TEOR/éTica offers different views of urban life

August 13, 2014

San José is a strange city: Plaster row houses line the same same streets as glass skyscrapers. Concrete cubes share the same neighborhoods as ornate colonial churches. Some residences are so close to the street that pedestrians can peer into living rooms, yet nearly every house and apartment in the country is encaged by steel bars.

An idiosyncratic city like San José is the perfect place to ponder the nature of urban life, and the gallery TEOR/éTica has taken up that challenge. Using three different exhibits, the tiny art space is exploring the metropolitan dream through a mix of media and artistic visions.

The most alluring exhibit is “Entre Concreto” (“Among Concrete”). The exposition’s single room is home to several different installations, and they are each thought-provoking in a different way. One of them, “Hands Around Yangon,” is a documentary video that jumps around the Myanmar city in the title, each scene starring a pair of hands. The hands do all kinds of things – panhandle, count cash, stretch dough, dig through fresh produce – but the faces and bodies of their owners are rarely seen. “Hands” is a smartly original way of looking at cosmopolitan life; it bolsters the belief that we are what we do, and what we do is wildly diverse.

Alfredo Ceibal’s installation is a sprawling mural sketched directly on the white wall with pencil and other materials. The drawing shows a cross-section of land with rolling hills and deep chasms, but the structures look surreally malformed, like the civilization of a distant planet. The Guatemalan artist has produced an entire series of such drawings, called “Corte Transversal del Paraíso (Mundos Inventados),” or “Transverse Cut of Paradise (Invented Worlds).” Simple yet richly imagined, “Transversal” is reminiscent of Renaissance maps, with their romanticized images of faraway places.

The most ostentatious installation is Cao Fei’s “RMB City: A Second Life City Planning.” His magnum opus is a vast mural of different figures, from an Anime-style mother and child to a floating Karl Marx. His vision of a city is colorful and cluttered, much like a video game, and his eponymous references to the “Second Life” online virtual world are clear.

Taken as a whole, “Entre Concreto” looks like a storefront full of oddities, and it is both overwhelming and welcoming at the same. “Entre Concreto” is less interested in a literal city (a “concrete” city, if you will) than in the very concept of a city. The pieces are dreamy and creative, the same way futurists dream up hover-cars and transporter beams. The international artists were given the chance to freely associate, and what they pictured is worth a visit.

More down-to-earth is “Imágenes Urbanas Cognitivas” (“Cognitive Urban Images”) a series of maps that illustrate the landscape of San José and its environs. You could easily find such maps in a government report, but to see them blown up and covering the walls of an enclosed space is a unique experience. You find yourself surrounded by icons (for museums, parks, and factories), colored and textured zones, dark lines indicating municipal boundaries, and more numbered landmarks than you could cross-reference in an afternoon.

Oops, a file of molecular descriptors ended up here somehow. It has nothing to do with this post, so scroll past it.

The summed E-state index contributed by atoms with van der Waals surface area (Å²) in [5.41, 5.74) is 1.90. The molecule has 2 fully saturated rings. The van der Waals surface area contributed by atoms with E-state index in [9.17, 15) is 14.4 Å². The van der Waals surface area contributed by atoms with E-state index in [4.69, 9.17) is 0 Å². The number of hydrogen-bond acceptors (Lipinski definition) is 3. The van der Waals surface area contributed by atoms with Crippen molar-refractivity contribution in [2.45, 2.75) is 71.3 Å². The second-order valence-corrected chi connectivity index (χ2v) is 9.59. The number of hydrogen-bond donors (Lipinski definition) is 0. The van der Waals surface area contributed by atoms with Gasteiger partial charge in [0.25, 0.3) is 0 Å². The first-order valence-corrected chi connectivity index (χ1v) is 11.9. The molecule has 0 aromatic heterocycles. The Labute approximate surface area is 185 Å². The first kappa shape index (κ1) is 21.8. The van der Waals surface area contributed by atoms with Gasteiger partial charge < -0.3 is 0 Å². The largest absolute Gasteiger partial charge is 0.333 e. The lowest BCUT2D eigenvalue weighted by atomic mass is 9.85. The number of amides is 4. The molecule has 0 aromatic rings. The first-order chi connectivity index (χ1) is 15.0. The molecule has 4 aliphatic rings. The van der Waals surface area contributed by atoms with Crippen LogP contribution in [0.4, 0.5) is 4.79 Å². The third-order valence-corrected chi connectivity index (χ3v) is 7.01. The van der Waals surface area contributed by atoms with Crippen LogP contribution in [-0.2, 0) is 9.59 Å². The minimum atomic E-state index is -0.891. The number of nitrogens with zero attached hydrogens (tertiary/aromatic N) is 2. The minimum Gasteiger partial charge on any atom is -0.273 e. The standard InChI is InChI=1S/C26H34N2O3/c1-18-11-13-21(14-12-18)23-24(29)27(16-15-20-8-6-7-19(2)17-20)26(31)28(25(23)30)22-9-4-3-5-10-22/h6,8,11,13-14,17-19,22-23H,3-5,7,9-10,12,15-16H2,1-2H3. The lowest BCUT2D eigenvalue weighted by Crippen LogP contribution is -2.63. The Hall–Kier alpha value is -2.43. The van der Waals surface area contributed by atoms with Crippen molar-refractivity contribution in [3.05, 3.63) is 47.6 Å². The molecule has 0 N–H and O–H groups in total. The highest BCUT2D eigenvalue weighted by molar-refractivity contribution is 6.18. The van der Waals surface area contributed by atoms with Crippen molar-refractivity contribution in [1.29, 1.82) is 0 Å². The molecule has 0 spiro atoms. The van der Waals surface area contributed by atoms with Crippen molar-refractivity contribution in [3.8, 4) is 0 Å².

If “Imágenes” is less fun than “Entre Concreto,” it is also much more illuminating: You can see the relative sizes of different cities, what they possess and don’t, where the areas are developed and where they are empty. Most provocative is its metrical approach to landscape; entire regions are reduced to property lines and bits of data. The difference between these schematics and a living neighborhood is also the difference between playing “The Sims” and actually walking to the corner store. The narrow space feels cold and claustrophobic, and you may wonder how this aerial perspective affects the minds of architects and urban engineers.

The final installation is by far the least accessible, and many visitors may choose to ignore it altogether: “Pedernales” (roughly translated as “Flints”) shows different samples of traditional Haitian weaving. Engel Leonardo’s exhibit is difficult to describe because it’s hard to even say what it is. In one antechamber, straw hats are cut apart in different ways. Nearby, small wooden frames are mixed with knitted fibers. Without Leonardo’s artist’s statement, the sculptures are utterly abstract and may even seem underdeveloped. Guests may not feel the same significance that the Dominican artist does.

Overall, though, the current exhibits are successful and interesting, a nice addition to an already eventful year for TEOR/éTica. Most of the world’s people gravitate toward cities, and Costa Rica is no exception. But now and again it’s good to stop and think about where it is we are.

All exhibits continue through Sept. 20 at TEOR/éTica Gallery, Barrio Amón. Mon.-Fri., 9 a.m. – 5 p.m.; Sun., 10 a.m.–4 p.m. Free. Info: TEOR/éTica website.

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